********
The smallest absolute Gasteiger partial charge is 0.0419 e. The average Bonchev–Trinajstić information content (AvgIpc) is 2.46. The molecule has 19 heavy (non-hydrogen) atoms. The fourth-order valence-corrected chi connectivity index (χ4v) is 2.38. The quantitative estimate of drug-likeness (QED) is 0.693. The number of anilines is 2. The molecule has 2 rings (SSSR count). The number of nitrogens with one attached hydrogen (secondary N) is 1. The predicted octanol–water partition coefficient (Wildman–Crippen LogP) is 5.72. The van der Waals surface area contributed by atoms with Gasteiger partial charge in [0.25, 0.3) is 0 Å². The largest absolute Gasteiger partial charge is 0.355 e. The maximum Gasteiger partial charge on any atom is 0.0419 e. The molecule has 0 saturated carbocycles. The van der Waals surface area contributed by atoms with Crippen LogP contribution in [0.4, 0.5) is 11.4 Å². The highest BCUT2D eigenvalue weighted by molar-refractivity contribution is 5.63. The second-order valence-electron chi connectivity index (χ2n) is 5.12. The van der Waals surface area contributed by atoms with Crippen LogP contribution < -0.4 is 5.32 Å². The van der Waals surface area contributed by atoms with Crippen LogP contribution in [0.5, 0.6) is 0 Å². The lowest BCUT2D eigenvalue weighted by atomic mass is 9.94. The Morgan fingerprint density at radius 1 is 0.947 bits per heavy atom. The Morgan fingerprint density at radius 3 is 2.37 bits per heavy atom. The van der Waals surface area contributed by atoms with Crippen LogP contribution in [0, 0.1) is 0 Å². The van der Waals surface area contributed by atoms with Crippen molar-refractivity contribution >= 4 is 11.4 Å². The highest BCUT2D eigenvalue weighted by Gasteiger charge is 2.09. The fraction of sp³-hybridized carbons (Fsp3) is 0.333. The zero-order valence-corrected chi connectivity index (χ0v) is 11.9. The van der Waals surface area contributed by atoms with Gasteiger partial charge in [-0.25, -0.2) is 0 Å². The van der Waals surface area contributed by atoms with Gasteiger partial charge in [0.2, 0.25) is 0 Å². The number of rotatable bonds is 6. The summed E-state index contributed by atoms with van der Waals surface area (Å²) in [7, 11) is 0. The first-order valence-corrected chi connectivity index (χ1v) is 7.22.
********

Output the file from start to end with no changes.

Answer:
The smallest absolute Gasteiger partial charge is 0.0419 e. The average Bonchev–Trinajstić information content (AvgIpc) is 2.46. The molecule has 19 heavy (non-hydrogen) atoms. The fourth-order valence-corrected chi connectivity index (χ4v) is 2.38. The quantitative estimate of drug-likeness (QED) is 0.693. The number of anilines is 2. The molecule has 2 rings (SSSR count). The number of nitrogens with one attached hydrogen (secondary N) is 1. The predicted octanol–water partition coefficient (Wildman–Crippen LogP) is 5.72. The van der Waals surface area contributed by atoms with Gasteiger partial charge in [0.25, 0.3) is 0 Å². The largest absolute Gasteiger partial charge is 0.355 e. The maximum Gasteiger partial charge on any atom is 0.0419 e. The molecule has 0 saturated carbocycles. The van der Waals surface area contributed by atoms with Crippen LogP contribution in [0.4, 0.5) is 11.4 Å². The highest BCUT2D eigenvalue weighted by molar-refractivity contribution is 5.63. The second-order valence-electron chi connectivity index (χ2n) is 5.12. The van der Waals surface area contributed by atoms with Crippen LogP contribution < -0.4 is 5.32 Å². The van der Waals surface area contributed by atoms with Crippen LogP contribution in [0.5, 0.6) is 0 Å². The lowest BCUT2D eigenvalue weighted by atomic mass is 9.94. The Morgan fingerprint density at radius 1 is 0.947 bits per heavy atom. The Morgan fingerprint density at radius 3 is 2.37 bits per heavy atom. The van der Waals surface area contributed by atoms with Crippen LogP contribution in [0, 0.1) is 0 Å². The van der Waals surface area contributed by atoms with Crippen molar-refractivity contribution >= 4 is 11.4 Å². The highest BCUT2D eigenvalue weighted by Gasteiger charge is 2.09. The fraction of sp³-hybridized carbons (Fsp3) is 0.333. The zero-order valence-corrected chi connectivity index (χ0v) is 11.9. The van der Waals surface area contributed by atoms with Gasteiger partial charge in [-0.25, -0.2) is 0 Å². The van der Waals surface area contributed by atoms with Gasteiger partial charge in [0.2, 0.25) is 0 Å². The number of rotatable bonds is 6. The summed E-state index contributed by atoms with van der Waals surface area (Å²) in [7, 11) is 0. The first-order valence-corrected chi connectivity index (χ1v) is 7.22.